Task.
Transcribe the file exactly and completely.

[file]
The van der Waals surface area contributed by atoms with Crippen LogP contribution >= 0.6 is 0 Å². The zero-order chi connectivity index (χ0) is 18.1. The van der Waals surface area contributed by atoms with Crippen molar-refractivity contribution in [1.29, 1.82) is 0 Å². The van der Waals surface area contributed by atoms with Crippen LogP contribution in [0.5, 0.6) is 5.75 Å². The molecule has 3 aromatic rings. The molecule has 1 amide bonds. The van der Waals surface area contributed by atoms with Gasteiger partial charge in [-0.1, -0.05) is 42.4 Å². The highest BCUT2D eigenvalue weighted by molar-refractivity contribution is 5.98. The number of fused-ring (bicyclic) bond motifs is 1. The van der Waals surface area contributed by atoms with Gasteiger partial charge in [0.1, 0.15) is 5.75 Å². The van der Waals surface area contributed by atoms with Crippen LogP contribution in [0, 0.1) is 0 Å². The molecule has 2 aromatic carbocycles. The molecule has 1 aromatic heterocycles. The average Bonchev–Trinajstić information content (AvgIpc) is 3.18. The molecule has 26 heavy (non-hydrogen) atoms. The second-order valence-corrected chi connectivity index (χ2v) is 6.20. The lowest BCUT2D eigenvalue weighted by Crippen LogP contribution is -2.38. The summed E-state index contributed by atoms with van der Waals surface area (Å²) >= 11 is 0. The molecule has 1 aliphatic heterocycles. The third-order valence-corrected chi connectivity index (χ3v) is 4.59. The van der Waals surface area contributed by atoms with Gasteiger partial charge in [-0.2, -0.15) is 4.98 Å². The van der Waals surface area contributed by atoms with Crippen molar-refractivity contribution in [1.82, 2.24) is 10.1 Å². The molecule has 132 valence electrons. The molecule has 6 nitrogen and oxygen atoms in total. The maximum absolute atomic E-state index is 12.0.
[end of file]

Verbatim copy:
The van der Waals surface area contributed by atoms with Crippen LogP contribution >= 0.6 is 0 Å². The zero-order chi connectivity index (χ0) is 18.1. The van der Waals surface area contributed by atoms with Crippen molar-refractivity contribution in [1.29, 1.82) is 0 Å². The van der Waals surface area contributed by atoms with Crippen LogP contribution in [0.5, 0.6) is 5.75 Å². The molecule has 3 aromatic rings. The molecule has 1 amide bonds. The van der Waals surface area contributed by atoms with Gasteiger partial charge in [-0.1, -0.05) is 42.4 Å². The highest BCUT2D eigenvalue weighted by molar-refractivity contribution is 5.98. The number of fused-ring (bicyclic) bond motifs is 1. The van der Waals surface area contributed by atoms with Gasteiger partial charge in [0.1, 0.15) is 5.75 Å². The van der Waals surface area contributed by atoms with Crippen LogP contribution in [0, 0.1) is 0 Å². The molecule has 2 aromatic carbocycles. The molecule has 1 aromatic heterocycles. The average Bonchev–Trinajstić information content (AvgIpc) is 3.18. The molecule has 26 heavy (non-hydrogen) atoms. The second-order valence-corrected chi connectivity index (χ2v) is 6.20. The lowest BCUT2D eigenvalue weighted by Crippen LogP contribution is -2.38. The summed E-state index contributed by atoms with van der Waals surface area (Å²) >= 11 is 0. The molecule has 1 aliphatic heterocycles. The third-order valence-corrected chi connectivity index (χ3v) is 4.59. The van der Waals surface area contributed by atoms with Gasteiger partial charge in [-0.2, -0.15) is 4.98 Å². The van der Waals surface area contributed by atoms with Crippen molar-refractivity contribution in [1.82, 2.24) is 10.1 Å². The molecule has 132 valence electrons. The molecule has 6 nitrogen and oxygen atoms in total. The maximum absolute atomic E-state index is 12.0.